At the same time as this seismic shift, more music is being created and listened to than ever in the history of humankind. And there are opportunities to create and spread your music even if you are not signed to a label, or win The Voice. You fledgling indie artists out there should note the following phenomena that work in your favor:
1. You no longer need a recording studio with expensive gear and an audio engineer to make a great sounding recording.
2. You can record a video of you performing your song for virtually nothing.
3. Rather than relying on a big record company, you can raise funds on Kickstarter, RocketHub, and Indiegogo for your recordings, videos, and tours.
4. You can use social media (a website is a must) and your email list (required) to build and motivate your fanbase.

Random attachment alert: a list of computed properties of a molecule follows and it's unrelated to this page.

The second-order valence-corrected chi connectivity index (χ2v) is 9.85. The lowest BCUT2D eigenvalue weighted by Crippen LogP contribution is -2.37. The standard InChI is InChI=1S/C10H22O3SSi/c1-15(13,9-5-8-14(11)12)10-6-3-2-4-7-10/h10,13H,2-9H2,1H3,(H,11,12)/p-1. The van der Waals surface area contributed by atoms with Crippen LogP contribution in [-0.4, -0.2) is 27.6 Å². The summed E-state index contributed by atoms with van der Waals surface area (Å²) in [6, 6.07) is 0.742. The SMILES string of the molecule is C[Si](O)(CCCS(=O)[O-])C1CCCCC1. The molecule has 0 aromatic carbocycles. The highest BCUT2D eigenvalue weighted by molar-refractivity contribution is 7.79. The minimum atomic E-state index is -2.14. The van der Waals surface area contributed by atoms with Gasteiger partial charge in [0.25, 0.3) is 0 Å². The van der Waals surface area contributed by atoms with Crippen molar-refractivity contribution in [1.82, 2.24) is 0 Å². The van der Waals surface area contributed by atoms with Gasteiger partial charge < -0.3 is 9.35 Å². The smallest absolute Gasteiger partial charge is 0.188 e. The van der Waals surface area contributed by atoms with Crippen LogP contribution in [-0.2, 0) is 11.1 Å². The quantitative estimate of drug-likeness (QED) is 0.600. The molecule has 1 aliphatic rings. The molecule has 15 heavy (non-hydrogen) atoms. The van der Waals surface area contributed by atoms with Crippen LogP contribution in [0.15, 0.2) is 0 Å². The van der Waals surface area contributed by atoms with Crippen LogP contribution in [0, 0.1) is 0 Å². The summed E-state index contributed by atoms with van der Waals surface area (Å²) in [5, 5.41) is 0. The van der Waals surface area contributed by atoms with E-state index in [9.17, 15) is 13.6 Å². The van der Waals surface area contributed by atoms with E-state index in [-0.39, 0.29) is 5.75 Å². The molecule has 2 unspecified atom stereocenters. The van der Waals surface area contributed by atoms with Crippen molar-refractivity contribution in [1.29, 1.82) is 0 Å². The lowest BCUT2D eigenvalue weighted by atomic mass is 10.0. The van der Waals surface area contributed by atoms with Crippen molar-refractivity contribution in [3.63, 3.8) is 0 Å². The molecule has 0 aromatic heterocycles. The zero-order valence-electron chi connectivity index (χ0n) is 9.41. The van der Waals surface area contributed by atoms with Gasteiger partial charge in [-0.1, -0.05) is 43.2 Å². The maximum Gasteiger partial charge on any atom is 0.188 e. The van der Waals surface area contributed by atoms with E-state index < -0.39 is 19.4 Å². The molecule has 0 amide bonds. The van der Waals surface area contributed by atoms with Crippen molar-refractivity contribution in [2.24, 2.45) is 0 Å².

5. You can upload your videos and recordings for free on video websites such as YouTube, which has become the #1 search engine for music. It’s also the preferred listening platform for younger fans, who like that the videos are also easily shareable via social media.
 
This is essentially a new book given that all articles have been updated, and we have added seven completely new articles (please don’t throw away your old editions!): “YouTube Music,” “TV Talent Competitions: The Ghost of American Idol,” “Social Media Law for Musicians,” “Independent Record Labels and Record Deals,” “Recording and Distribution Contracts with Independent Labels,” “Producer Agreements are Stupid,” and “How 360 Deals Became Necessary and How To Negotiate Them.”